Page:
Which type of data is more beneficial at the end of the day, qualitative or quantitative?
Hooper and his team at 3M will use both approaches to capture customer insights but gravitate towards a qualitative design research approach for several reasons, including contextual field research with multiple approaches to capturing information and learning how end users connect the dots and interpret information regarding the product. “You learn to read between the lines to capture more of the emotive component of our stakeholders”. Quantitative data, on the other hand, is more valuable from a marketing perspective when trying to answer big-picture questions or understanding the vast nature of a market. However, in times of COVID, access to end users and patients has been very difficult for obvious reasons. Hooper’s team has had to develop new tools and methodologies utilizing online collaboration tools.
What are his thoughts on regulations and going global?
One of the big momentum shifts/headwinds in the industry is the cost of healthcare. 3M makes premium product solutions and is constantly faced with the task of reducing the cost of products without sacrificing quality or consumer value. “We’re all patients at one point in our lives, right?” asks Hooper, citing this as a reason behind 3M’s commitment to understanding and empathizing with patients and consumers, and allowing this empathy to shape what it does and the products that it makes.
In terms of going global, 3M does a majority of its product development in Minnesota but has design teams in China, Japan, Italy, Korea and India among other international locations. These teams help accomplish the company’s goal of creating global solutions by gleaning an understanding of the needs of the greater global marketplace. Solutions that work domestically may need to be specified to work in new markets or regions.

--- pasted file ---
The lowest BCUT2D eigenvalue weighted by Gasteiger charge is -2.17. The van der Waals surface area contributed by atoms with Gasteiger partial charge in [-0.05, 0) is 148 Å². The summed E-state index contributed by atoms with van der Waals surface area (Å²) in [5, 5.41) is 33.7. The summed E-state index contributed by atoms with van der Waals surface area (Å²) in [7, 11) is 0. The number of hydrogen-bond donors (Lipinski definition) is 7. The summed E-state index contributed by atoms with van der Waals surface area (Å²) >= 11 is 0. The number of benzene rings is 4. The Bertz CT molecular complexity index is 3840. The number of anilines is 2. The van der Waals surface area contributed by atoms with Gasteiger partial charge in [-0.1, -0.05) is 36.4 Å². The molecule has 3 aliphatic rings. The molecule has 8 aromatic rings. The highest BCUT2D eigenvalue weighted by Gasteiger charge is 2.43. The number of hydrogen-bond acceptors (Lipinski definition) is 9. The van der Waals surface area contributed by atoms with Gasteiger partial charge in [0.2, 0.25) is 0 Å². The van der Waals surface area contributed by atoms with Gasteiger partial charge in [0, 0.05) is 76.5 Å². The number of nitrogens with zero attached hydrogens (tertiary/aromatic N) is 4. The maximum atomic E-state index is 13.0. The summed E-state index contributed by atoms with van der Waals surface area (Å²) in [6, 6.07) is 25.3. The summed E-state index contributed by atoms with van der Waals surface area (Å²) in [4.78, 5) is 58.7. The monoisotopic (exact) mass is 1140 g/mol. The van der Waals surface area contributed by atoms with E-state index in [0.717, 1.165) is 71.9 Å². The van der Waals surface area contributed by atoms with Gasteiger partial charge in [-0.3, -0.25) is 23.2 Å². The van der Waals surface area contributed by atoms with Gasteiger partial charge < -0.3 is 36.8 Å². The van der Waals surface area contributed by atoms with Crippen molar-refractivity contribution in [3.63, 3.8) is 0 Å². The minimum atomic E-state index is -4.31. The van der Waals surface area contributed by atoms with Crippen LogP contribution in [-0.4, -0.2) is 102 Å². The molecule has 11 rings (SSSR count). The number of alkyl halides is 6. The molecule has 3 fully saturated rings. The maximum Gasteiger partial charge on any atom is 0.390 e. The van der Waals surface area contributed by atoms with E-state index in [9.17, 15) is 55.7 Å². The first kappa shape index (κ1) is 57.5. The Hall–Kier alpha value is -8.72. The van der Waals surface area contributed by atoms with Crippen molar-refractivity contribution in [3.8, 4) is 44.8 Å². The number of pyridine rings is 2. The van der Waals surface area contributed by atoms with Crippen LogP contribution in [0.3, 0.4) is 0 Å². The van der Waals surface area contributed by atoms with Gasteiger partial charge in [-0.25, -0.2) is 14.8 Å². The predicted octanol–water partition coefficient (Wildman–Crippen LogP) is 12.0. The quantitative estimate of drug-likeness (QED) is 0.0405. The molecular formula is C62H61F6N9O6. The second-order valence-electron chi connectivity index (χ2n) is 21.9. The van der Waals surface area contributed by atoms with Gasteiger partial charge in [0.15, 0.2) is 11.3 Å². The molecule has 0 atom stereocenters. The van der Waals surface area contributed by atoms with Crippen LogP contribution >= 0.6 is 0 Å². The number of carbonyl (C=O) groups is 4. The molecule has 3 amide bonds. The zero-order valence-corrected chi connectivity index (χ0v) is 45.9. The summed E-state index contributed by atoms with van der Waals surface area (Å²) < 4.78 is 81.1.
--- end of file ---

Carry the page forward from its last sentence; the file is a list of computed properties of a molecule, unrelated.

How did he wind up with the position he has today?
Healthcare has always been fascinating to Stephen Hooper, Design Officer at 3M Design/Health Care. As an Industrial Design major in college, he developed a medical device for his senior thesis – a futuristic bone scanner. “I was inspired by Star Trek,” he recalls with a chuckle. What attracts him most to healthcare, then and now, is its challenging nature and the complex problem solving it entails. He’s inspired further by his wife, an RN specializing in the surgical arena. “It’s always been great to have someone like her with direct experience in that space.”
Hooper was fortunate enough to land a job in the healthcare sector right out of college with a diagnostic imaging startup. In a stroke of luck, the company was purchased by Siemens, which presented many opportunities for him to grow as a designer and take on more responsibilities. His subsequent time with Siemens saw him transition from a role in design to design management and ultimately a leadership role. This trajectory culminated in leading his own team with designafairs, a consulting team owned by Siemens; Hooper would eventually purchase the North American arm of the business with a partner to create a multidisciplinary design agency: elemental8. He served as President and CEO for nearly a decade before beginning his role as Design Officer with 3M, where he currently leads all design efforts and consults with business leadership to establish complex, long-term strategic design direction in a variety of areas.
Stephen Hooper has had a long and storied career across several spaces within the healthcare industry, even spending 10 years at the helm of his own agency. His true love lies in healthcare, and when he speaks to or interviews students as part of 3M’s robust internship program, he’s always surprised by how many want to work for a consumer company. “If you really want a challenging and rewarding design career, come to healthcare!”[/vc_column_text][/vc_column][/vc_row]